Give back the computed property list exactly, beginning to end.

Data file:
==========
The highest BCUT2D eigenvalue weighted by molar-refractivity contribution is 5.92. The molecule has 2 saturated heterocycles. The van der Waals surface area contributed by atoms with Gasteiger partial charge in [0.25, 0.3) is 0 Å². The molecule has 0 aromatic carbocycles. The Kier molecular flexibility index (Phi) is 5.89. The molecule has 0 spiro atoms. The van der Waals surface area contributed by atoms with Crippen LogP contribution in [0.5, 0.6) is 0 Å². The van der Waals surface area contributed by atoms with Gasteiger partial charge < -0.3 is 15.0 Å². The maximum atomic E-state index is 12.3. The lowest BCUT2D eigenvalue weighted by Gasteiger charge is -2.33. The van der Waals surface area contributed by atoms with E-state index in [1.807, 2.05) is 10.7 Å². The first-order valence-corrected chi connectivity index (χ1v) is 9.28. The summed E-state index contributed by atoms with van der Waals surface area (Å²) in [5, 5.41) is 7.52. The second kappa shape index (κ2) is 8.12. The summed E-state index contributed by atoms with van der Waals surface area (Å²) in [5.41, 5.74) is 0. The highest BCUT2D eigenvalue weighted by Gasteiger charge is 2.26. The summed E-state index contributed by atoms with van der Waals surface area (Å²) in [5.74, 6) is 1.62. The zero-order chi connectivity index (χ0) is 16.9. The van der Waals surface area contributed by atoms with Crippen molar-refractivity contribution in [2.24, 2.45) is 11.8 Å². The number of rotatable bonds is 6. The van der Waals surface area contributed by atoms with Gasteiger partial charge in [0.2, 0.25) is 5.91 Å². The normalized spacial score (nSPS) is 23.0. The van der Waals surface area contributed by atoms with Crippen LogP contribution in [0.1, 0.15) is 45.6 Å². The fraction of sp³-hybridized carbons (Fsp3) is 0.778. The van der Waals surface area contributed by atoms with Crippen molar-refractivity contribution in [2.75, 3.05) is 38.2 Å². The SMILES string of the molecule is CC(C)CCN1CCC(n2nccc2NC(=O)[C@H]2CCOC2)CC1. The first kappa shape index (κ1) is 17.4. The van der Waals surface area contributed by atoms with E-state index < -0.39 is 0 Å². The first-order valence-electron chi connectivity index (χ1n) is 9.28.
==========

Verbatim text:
The highest BCUT2D eigenvalue weighted by molar-refractivity contribution is 5.92. The molecule has 2 saturated heterocycles. The van der Waals surface area contributed by atoms with Gasteiger partial charge in [0.25, 0.3) is 0 Å². The molecule has 0 aromatic carbocycles. The Kier molecular flexibility index (Phi) is 5.89. The molecule has 0 spiro atoms. The van der Waals surface area contributed by atoms with Crippen LogP contribution in [0.5, 0.6) is 0 Å². The van der Waals surface area contributed by atoms with Gasteiger partial charge < -0.3 is 15.0 Å². The maximum atomic E-state index is 12.3. The lowest BCUT2D eigenvalue weighted by Gasteiger charge is -2.33. The van der Waals surface area contributed by atoms with E-state index in [1.807, 2.05) is 10.7 Å². The first-order valence-corrected chi connectivity index (χ1v) is 9.28. The summed E-state index contributed by atoms with van der Waals surface area (Å²) in [5, 5.41) is 7.52. The second kappa shape index (κ2) is 8.12. The summed E-state index contributed by atoms with van der Waals surface area (Å²) in [5.41, 5.74) is 0. The highest BCUT2D eigenvalue weighted by Gasteiger charge is 2.26. The summed E-state index contributed by atoms with van der Waals surface area (Å²) in [5.74, 6) is 1.62. The zero-order chi connectivity index (χ0) is 16.9. The van der Waals surface area contributed by atoms with Crippen molar-refractivity contribution in [2.24, 2.45) is 11.8 Å². The number of rotatable bonds is 6. The van der Waals surface area contributed by atoms with Gasteiger partial charge in [0.2, 0.25) is 5.91 Å². The normalized spacial score (nSPS) is 23.0. The van der Waals surface area contributed by atoms with Crippen LogP contribution in [0.1, 0.15) is 45.6 Å². The fraction of sp³-hybridized carbons (Fsp3) is 0.778. The van der Waals surface area contributed by atoms with Crippen molar-refractivity contribution in [2.75, 3.05) is 38.2 Å². The SMILES string of the molecule is CC(C)CCN1CCC(n2nccc2NC(=O)[C@H]2CCOC2)CC1. The first kappa shape index (κ1) is 17.4. The van der Waals surface area contributed by atoms with E-state index < -0.39 is 0 Å². The first-order valence-electron chi connectivity index (χ1n) is 9.28.